Environment
12:40 pm
Mon April 2, 2012

Study: Role of coyotes on deer population in the UP

In the last few years, illegal wolf kills in the Upper Peninsula have been going up as more sportsman become convinced that wolves are harming the deer population.

The antipathy toward wolves might change now that the species is no longer federally protected, but it also might change as more research is done on other predators in the UP.

Howard Meyerson of the Grand Rapid Press, reports on deer predation research being conducted in Michigan's Upper Peninsula by Mississippi State University students.

So far, the research is showing a somewhat surprising result: that coyotes are a top predator of fawns in parts of the western UP.

From the Grand Rapids Press:

...what researchers found this past winter, the third year of a western U.P. deer mortality study, is that coyotes were the No. 1 predator followed by bobcats. Wolves came in fourth after a three-way tie among hunters, unknown predators and undetermined causes.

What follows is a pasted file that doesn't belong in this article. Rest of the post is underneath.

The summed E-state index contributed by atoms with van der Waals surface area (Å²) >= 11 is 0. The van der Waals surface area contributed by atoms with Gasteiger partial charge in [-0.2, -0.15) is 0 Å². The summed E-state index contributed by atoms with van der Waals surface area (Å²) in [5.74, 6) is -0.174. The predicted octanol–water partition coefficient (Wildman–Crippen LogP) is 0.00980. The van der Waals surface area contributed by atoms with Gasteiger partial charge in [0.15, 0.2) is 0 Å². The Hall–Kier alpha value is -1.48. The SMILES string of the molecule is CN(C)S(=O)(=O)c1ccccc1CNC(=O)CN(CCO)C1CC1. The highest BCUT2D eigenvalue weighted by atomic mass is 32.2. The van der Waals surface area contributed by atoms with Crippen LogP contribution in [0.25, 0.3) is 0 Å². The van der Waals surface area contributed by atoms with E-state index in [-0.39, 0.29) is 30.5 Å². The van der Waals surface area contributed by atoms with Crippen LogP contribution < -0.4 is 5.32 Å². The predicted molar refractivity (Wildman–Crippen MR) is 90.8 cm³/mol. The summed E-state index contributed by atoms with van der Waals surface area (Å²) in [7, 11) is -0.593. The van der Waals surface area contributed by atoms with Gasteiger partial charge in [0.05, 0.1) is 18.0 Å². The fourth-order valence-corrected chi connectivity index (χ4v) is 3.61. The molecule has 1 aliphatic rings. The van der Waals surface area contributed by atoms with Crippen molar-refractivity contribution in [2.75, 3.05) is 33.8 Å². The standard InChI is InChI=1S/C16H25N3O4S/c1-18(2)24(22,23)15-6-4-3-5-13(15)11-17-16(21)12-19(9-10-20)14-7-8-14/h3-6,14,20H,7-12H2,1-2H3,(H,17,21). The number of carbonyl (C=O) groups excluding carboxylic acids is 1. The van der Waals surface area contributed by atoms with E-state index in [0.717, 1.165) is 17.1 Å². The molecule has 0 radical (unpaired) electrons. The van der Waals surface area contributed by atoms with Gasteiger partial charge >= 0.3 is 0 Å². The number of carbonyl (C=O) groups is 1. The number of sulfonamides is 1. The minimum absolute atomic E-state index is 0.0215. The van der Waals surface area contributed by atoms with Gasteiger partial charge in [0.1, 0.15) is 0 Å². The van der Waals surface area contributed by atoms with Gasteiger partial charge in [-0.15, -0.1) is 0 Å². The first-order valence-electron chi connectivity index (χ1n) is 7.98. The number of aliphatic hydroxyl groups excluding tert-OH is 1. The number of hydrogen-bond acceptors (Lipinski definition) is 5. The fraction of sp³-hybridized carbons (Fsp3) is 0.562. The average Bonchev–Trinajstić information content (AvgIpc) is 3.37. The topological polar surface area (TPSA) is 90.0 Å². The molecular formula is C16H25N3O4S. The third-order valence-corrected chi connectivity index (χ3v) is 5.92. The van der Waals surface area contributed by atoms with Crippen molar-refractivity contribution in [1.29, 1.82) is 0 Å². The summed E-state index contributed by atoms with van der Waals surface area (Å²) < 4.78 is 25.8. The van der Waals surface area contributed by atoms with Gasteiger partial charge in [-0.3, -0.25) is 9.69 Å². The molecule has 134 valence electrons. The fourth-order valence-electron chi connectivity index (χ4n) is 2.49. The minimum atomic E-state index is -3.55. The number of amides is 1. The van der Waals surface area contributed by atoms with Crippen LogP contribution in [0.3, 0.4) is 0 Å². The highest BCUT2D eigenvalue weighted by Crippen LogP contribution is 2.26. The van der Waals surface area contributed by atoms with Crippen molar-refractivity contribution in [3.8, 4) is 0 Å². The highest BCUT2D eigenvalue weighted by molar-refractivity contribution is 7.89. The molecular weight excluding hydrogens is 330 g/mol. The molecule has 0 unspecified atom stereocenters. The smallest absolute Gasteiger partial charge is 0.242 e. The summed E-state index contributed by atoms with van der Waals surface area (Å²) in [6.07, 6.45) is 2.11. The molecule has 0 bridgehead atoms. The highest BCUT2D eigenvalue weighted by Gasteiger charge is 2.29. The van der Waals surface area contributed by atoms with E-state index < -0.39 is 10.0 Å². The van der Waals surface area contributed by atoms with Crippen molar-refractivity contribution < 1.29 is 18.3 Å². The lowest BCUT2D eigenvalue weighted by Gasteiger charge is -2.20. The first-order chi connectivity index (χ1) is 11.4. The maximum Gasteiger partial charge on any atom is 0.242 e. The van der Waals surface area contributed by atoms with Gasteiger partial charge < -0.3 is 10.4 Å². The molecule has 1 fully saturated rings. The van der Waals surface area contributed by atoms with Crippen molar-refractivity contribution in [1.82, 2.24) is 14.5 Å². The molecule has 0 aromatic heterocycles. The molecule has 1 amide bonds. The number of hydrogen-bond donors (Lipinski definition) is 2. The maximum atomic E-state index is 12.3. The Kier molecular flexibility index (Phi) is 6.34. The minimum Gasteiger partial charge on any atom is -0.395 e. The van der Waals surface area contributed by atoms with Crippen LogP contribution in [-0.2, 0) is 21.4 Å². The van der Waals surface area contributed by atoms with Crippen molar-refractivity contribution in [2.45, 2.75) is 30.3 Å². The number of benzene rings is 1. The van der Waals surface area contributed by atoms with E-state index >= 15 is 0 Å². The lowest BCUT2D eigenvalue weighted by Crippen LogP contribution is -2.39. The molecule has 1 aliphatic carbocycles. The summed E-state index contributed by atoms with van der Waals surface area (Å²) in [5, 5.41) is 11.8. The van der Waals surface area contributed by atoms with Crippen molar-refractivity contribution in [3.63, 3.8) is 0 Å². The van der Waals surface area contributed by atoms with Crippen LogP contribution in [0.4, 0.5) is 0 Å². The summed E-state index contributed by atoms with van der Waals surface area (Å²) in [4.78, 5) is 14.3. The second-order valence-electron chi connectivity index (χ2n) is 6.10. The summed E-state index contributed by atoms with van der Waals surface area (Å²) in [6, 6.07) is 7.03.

“I was somewhat surprised to see coyotes play as large a role in fawn predation as they did...,” said Jerry Belant, an associate professor of Wildlife Ecology and Management at Mississippi State University.

Researchers say predation by coyotes, bobcats, wolves, and people play a role in deer survival, but weather and habitat can play a bigger role.

The Mississippi State researchers write that "historically, deer abundance in the UP has been affected by the intensity of timber harvesting and winter severity."

The Michigan DNR says the deer population in the UP is around 270,000. And officials estimate that winter weather and humans can kill more deer than wolves.

Here are the numbers they have posted:

  • ~ 64,000 deaths - humans (hunting and car collisions)
  • ~ 17,000 - 29,000 deaths - wolves
  • ~ 35,000 deaths - mild winter weather
  • ~ 70,000 deaths  - moderate winter weather
  • ~ 105,000 deaths - severe winter weather

Once more research is done, the MDNR might be able to add more predation numbers from species other than wolves.